Student social workers Q&A session with a practice educator

[vc_row][vc_column][vc_column_text]Recently, we were asked a series of questions from a number of student social workers from across the UK regarding their pending placement. They have been answered by an experienced practice educator (PE).

Why are you a practice educator?

Because I enjoy it! I’ve been a qualified social worker now since 2010 and I can still recall both my PEs. I was lucky in that both were fantastic in their chosen field; my first placement was with a disability service based in Lancaster and my second was with a Youth Offending Team.

Both PE’s promoted me to put into practice what I had learnt during the ‘academic’ stages of the course. I felt confident in my decision making because I was supported as a student.

So, when I became a social worker, I was keen to support students on placement; and it evolved from there. Personally, I really enjoy being a PE. I am passionate about supporting the next generation of social workers. I enjoy and value the enthusiasm they bring to teams. They see things differently and offer new approaches/solutions to working.

I learn a lot from students; such as the latest theories, approaches and research. For me, it’s a two-way process – they learn the skills of social work and I continue to develop my knowledge base.

Can you talk about the stresses of being a practice educator?

Overall, being a PE hasn’t been that stressful, when compared to ‘front-line’ social work. However, it’s an important role and one that I take seriously as it does carry significant responsibilities. So for me, the main stressor is when you are required to fail a student.

A student who is already on placement does not yet have a practice educator and doesn’t know when one will be found. Have you known this to happen before and what should they do?

I have come across it once before in that a PE took ill and so couldn’t start. But this is unusual.

Overall, my advice here would be; what has the placement said and have your sought advice from the Universities? How long have you been on placement? (see point 5 regarding some minimum ‘standards’ for supervision). I would ask for clarity in relation to how your learning needs are going to be met and how is reflective learning going to be promoted without a PE?

A student’s practice educator has told them that they’re going to be ‘hands off’ because they’re busy i.e. very little supervision. How do they figure out what this means before it turns into a problem?

No, I’ve not really experienced this and it is something I would never consider saying to any of my student social workers. Firstly, there’s ambiguity in the language. So, I would ‘nail down’ with the PE, what does ‘hands off’ mean?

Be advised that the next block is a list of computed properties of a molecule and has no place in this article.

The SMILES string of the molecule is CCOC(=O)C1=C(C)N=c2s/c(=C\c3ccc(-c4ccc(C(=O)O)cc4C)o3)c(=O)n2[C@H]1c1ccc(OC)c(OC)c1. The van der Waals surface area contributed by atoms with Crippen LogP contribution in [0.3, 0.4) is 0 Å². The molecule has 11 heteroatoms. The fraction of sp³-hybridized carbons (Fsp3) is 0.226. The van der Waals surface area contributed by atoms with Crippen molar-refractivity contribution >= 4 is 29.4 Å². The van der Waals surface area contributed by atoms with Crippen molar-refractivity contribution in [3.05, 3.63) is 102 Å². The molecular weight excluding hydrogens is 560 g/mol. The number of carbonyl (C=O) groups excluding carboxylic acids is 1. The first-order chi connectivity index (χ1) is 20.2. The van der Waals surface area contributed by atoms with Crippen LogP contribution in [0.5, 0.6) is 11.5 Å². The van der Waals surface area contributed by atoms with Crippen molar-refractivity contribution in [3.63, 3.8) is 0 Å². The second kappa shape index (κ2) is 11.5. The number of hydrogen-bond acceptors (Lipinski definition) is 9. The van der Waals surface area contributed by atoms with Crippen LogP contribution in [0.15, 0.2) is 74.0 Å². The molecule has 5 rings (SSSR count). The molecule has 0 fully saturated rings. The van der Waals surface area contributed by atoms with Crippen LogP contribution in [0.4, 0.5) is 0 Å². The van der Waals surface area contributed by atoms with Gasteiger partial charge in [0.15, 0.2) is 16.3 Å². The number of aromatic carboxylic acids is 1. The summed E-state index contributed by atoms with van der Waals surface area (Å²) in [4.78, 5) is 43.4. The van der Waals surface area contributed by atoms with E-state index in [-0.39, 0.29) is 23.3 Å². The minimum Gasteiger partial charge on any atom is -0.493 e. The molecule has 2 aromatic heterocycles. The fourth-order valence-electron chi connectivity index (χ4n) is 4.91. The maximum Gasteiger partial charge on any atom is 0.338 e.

As PEs we do have minimum requirements of support. For example, most Universities I work with suggest a minimum of 21 hours of supervision on a 70 days placement. This works out at usually one hour of supervision every week. Now, the specifics of this is somewhat negotiable. For example, I supervise my students once every fortnight for two hours unless they specify weekly sessions.

Is it normal to have a complete crisis of confidence during final placement?

Yes, I think at some stage most student social workers doubt their capabilities as a social worker. So, please don’t think you’re alone here, as placements can feel a little overwhelming on occasions.

But I would ask; what has been/is the trigger for this crisis in confidence? Was/is it practice related? And have you sought advice and guidance from your PE?

In order to move forward, I would suggest reflecting on your journey as a student social worker so far. For example, reflect on when you first started placement and compare it to where you are now in the ‘social work journey’. Do you think your skills have developed? If so, what are they? And what areas would you like to develop further. This will help offer some clarity. You can even compare them to the PCF (final placement). If you can evidence with relevant examples of work you have achieved, then great. If not, try and be more proactive in day to day work tasks.

But remember, as social workers it is impossible to know everything. The key is knowing where to find the information!

 How an off and on site PE works and what are their expectations of the student?

  • Off-site Practice Educator is a qualified and HCPC registered social worker that facilitated via ‘long-arming’
  • On-site Practice Educator is a qualified and HCPC registered social worker that is based within the team you are on placement with.
  • On-site Supervisor is an unqualified worker.

An Off-site Practice Educator is used when there no available On-site Practice Educator. Overall, the expectations are the same in that they complete all supervision sessions (usually 21 hours for 70 day placements), observations and reports.

Is it only appropriate to have peer/group supervision?

In short, no!

Now don’t get me wrong, peer supervision is a great form of learning within social work – I’m a huge advocate of its use. However, it should never be seen as a replacement for one to one supervision. Supervision is personal in that it should focus on three elements; learning and development, support and line management. This can’t be done (or achieved successfully) if sessions are in groups.

Peer supervision should be completed in conjunction with; not instead of!


Have a question that you’d like to ask our practice educators?

If so, leave a comment below!

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